‘If you hate Kelly, this is your moment’: White House insiders using chaos over Porter to oust Trump chief of staff
White House Chief of Staff John Kelly (Screen capture)

President Donald Trump's chaotic administration ended a "very turbulent" week in the White House, The Washington Post reported.

As Chief of Staff John Kelly has been "frantically trying to stop the bleeding" one West Wing staffer told The Post. “People are using it to their advantage,” an aide said. “If you hate Kelly, this is your moment."

The chaos comes after six top administration officials left Trump's executive branch last week.

White House communications director Hope Hicks is also the target of renewed rivalries.

"Hope’s enemies are using it to go after her," the West Wing aide continued.

There may be more vacancies to come as intra-staff fighting continues to rattle the administration.

MSNBC anchor Nicolle Wallace, who was White House communications director during the George W. Bush administration, wondered aloud on Friday why women in the administration don't walk out.

“Where are the women?” Wallace asked.

"Where are the women in the White House, why don’t they walk out en masse?” she continued.

“Why don’t you walk out?” Wallace wondered. “Why don’t they leave?”

Chief of Staff Kelly reportedly offered to resign in response to the Rob Porter fallout. Kelly has also been accused of peddling a bogus story about Kelly's role in overseeing Porter following long-standing domestic abuse allegations.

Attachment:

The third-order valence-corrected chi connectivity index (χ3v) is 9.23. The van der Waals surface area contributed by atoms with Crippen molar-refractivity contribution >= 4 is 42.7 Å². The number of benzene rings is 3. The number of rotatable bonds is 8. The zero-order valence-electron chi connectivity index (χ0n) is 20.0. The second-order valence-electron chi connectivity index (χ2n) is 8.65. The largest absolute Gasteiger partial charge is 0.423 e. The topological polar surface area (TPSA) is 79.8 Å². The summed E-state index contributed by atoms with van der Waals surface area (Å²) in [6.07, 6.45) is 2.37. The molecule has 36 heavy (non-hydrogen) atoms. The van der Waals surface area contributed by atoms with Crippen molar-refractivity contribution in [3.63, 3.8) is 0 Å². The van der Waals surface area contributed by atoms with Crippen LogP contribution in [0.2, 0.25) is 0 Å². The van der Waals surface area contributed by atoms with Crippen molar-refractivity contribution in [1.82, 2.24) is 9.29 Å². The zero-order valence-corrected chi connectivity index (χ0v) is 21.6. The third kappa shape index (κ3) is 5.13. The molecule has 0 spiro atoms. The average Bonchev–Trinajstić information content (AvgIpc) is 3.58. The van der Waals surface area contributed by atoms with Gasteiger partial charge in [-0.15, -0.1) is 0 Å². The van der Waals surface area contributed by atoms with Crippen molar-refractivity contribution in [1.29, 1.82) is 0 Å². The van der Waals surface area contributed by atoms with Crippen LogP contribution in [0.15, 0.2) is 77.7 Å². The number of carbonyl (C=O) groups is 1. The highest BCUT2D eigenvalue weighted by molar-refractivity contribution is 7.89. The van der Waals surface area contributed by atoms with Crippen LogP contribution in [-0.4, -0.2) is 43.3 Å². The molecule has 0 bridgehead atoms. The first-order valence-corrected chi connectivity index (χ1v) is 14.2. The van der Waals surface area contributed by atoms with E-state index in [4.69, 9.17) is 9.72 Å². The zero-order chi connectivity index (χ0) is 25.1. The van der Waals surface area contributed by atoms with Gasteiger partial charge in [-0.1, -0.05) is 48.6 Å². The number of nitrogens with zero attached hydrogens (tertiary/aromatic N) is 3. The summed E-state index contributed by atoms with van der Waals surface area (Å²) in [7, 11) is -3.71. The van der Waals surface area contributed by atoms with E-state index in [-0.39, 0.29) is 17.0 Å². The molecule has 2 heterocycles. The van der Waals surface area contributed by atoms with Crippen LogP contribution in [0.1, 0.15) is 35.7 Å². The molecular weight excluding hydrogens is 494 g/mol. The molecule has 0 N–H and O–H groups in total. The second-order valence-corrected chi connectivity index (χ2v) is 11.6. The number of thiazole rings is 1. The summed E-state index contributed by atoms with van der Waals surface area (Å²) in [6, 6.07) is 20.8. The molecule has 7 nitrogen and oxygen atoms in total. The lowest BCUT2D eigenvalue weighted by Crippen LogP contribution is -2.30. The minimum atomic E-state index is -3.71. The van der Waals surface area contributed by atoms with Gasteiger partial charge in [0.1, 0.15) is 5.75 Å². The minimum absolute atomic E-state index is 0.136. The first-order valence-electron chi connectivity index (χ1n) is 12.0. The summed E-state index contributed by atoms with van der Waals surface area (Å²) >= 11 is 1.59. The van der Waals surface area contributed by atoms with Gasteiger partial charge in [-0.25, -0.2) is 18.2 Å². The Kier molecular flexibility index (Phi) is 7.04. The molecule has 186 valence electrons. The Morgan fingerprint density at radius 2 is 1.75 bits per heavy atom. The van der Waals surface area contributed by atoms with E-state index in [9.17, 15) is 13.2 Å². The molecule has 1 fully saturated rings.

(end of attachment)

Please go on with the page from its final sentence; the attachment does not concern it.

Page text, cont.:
"Officials described Kelly as more endangered than Hicks, adding that the chief of staff had lost the trust and confidence of some on the senior staff," The Post explained. "But advisers said they saw no evidence that Trump was preparing to oust Kelly imminently; one of them suggested the president may try to publicly torment him for a while, which is the style of punishment he has given other aides when he is unsatisfied with their performances."

House Majority Leader Kevin McCarthy (R-CA), Office of Management and Budget director Mick Mulvaney, National Economic Council Director Gary Cohn and businessman Thomas J. Barrack Jr. have all been mentioned as possible replacements for Kelly.

“The president has complete confidence in General Kelly and Hope Hicks,” the White House claimed in a statement.